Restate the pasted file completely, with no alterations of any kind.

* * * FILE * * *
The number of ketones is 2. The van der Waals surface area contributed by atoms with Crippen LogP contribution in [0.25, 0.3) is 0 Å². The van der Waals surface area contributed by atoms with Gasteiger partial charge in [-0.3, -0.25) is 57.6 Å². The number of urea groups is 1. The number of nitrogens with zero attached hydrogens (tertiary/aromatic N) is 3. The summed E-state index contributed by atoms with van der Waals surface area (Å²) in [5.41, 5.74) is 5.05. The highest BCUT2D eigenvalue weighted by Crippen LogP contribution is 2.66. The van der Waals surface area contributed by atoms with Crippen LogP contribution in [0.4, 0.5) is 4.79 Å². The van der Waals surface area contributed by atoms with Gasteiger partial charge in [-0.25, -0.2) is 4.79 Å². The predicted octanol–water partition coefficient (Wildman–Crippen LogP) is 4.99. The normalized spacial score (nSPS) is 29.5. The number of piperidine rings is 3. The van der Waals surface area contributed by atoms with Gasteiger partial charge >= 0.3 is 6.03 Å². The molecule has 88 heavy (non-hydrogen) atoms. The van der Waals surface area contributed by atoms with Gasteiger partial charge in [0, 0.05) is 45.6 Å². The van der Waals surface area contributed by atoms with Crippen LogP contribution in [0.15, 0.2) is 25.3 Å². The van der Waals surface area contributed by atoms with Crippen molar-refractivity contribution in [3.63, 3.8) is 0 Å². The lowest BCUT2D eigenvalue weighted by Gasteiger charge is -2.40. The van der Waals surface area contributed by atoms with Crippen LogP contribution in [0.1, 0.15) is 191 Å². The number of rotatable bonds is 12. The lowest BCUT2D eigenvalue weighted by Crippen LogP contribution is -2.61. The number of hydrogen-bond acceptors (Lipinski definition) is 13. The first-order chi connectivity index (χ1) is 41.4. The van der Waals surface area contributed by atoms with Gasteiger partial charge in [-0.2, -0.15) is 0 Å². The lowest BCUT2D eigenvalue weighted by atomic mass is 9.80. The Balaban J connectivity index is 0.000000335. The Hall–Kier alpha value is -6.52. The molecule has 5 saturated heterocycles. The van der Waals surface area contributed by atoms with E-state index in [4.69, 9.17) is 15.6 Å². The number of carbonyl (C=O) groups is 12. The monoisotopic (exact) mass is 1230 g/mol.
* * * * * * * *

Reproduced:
The number of ketones is 2. The van der Waals surface area contributed by atoms with Crippen LogP contribution in [0.25, 0.3) is 0 Å². The van der Waals surface area contributed by atoms with Gasteiger partial charge in [-0.3, -0.25) is 57.6 Å². The number of urea groups is 1. The number of nitrogens with zero attached hydrogens (tertiary/aromatic N) is 3. The summed E-state index contributed by atoms with van der Waals surface area (Å²) in [5.41, 5.74) is 5.05. The highest BCUT2D eigenvalue weighted by Crippen LogP contribution is 2.66. The van der Waals surface area contributed by atoms with Crippen LogP contribution in [0.4, 0.5) is 4.79 Å². The van der Waals surface area contributed by atoms with Gasteiger partial charge in [-0.25, -0.2) is 4.79 Å². The predicted octanol–water partition coefficient (Wildman–Crippen LogP) is 4.99. The normalized spacial score (nSPS) is 29.5. The number of piperidine rings is 3. The van der Waals surface area contributed by atoms with Gasteiger partial charge >= 0.3 is 6.03 Å². The molecule has 88 heavy (non-hydrogen) atoms. The van der Waals surface area contributed by atoms with Gasteiger partial charge in [0, 0.05) is 45.6 Å². The van der Waals surface area contributed by atoms with Crippen LogP contribution in [0.15, 0.2) is 25.3 Å². The van der Waals surface area contributed by atoms with Crippen molar-refractivity contribution in [3.63, 3.8) is 0 Å². The lowest BCUT2D eigenvalue weighted by Gasteiger charge is -2.40. The van der Waals surface area contributed by atoms with Crippen LogP contribution in [0.1, 0.15) is 191 Å². The number of rotatable bonds is 12. The lowest BCUT2D eigenvalue weighted by Crippen LogP contribution is -2.61. The number of hydrogen-bond acceptors (Lipinski definition) is 13. The first-order chi connectivity index (χ1) is 41.4. The van der Waals surface area contributed by atoms with Gasteiger partial charge in [-0.2, -0.15) is 0 Å². The lowest BCUT2D eigenvalue weighted by atomic mass is 9.80. The Balaban J connectivity index is 0.000000335. The Hall–Kier alpha value is -6.52. The molecule has 5 saturated heterocycles. The van der Waals surface area contributed by atoms with E-state index in [4.69, 9.17) is 15.6 Å². The number of carbonyl (C=O) groups is 12. The monoisotopic (exact) mass is 1230 g/mol.